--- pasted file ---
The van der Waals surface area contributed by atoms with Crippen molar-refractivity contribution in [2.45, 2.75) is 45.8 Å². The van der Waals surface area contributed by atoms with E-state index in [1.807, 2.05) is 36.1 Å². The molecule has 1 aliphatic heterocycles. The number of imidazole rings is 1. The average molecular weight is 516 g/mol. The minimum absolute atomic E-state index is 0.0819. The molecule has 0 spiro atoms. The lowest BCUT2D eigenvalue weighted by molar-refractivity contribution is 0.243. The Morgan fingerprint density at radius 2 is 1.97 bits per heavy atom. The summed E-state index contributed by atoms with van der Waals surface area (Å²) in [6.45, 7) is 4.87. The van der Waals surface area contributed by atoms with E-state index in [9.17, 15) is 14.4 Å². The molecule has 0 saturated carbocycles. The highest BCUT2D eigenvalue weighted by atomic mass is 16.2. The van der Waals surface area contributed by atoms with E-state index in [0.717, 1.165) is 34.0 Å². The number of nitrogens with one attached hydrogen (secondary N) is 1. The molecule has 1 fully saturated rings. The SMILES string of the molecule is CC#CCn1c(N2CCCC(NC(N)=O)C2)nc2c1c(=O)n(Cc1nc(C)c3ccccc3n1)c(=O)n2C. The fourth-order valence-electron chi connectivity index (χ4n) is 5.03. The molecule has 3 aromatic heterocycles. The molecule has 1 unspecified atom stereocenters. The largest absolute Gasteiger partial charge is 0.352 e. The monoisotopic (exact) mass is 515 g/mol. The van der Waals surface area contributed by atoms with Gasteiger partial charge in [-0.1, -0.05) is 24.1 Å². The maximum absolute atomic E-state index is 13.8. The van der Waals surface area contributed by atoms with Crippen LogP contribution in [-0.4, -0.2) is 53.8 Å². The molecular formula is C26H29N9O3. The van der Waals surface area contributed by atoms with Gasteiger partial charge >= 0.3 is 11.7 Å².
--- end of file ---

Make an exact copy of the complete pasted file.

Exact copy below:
The van der Waals surface area contributed by atoms with Crippen molar-refractivity contribution in [2.45, 2.75) is 45.8 Å². The van der Waals surface area contributed by atoms with E-state index in [1.807, 2.05) is 36.1 Å². The molecule has 1 aliphatic heterocycles. The number of imidazole rings is 1. The average molecular weight is 516 g/mol. The minimum absolute atomic E-state index is 0.0819. The molecule has 0 spiro atoms. The lowest BCUT2D eigenvalue weighted by molar-refractivity contribution is 0.243. The Morgan fingerprint density at radius 2 is 1.97 bits per heavy atom. The summed E-state index contributed by atoms with van der Waals surface area (Å²) in [6.45, 7) is 4.87. The van der Waals surface area contributed by atoms with E-state index in [9.17, 15) is 14.4 Å². The molecule has 0 saturated carbocycles. The highest BCUT2D eigenvalue weighted by atomic mass is 16.2. The van der Waals surface area contributed by atoms with E-state index in [0.717, 1.165) is 34.0 Å². The number of nitrogens with one attached hydrogen (secondary N) is 1. The molecule has 1 fully saturated rings. The SMILES string of the molecule is CC#CCn1c(N2CCCC(NC(N)=O)C2)nc2c1c(=O)n(Cc1nc(C)c3ccccc3n1)c(=O)n2C. The fourth-order valence-electron chi connectivity index (χ4n) is 5.03. The molecule has 3 aromatic heterocycles. The molecule has 1 unspecified atom stereocenters. The largest absolute Gasteiger partial charge is 0.352 e. The monoisotopic (exact) mass is 515 g/mol. The van der Waals surface area contributed by atoms with Gasteiger partial charge in [-0.1, -0.05) is 24.1 Å². The maximum absolute atomic E-state index is 13.8. The van der Waals surface area contributed by atoms with Crippen LogP contribution in [-0.4, -0.2) is 53.8 Å². The molecular formula is C26H29N9O3. The van der Waals surface area contributed by atoms with Gasteiger partial charge >= 0.3 is 11.7 Å².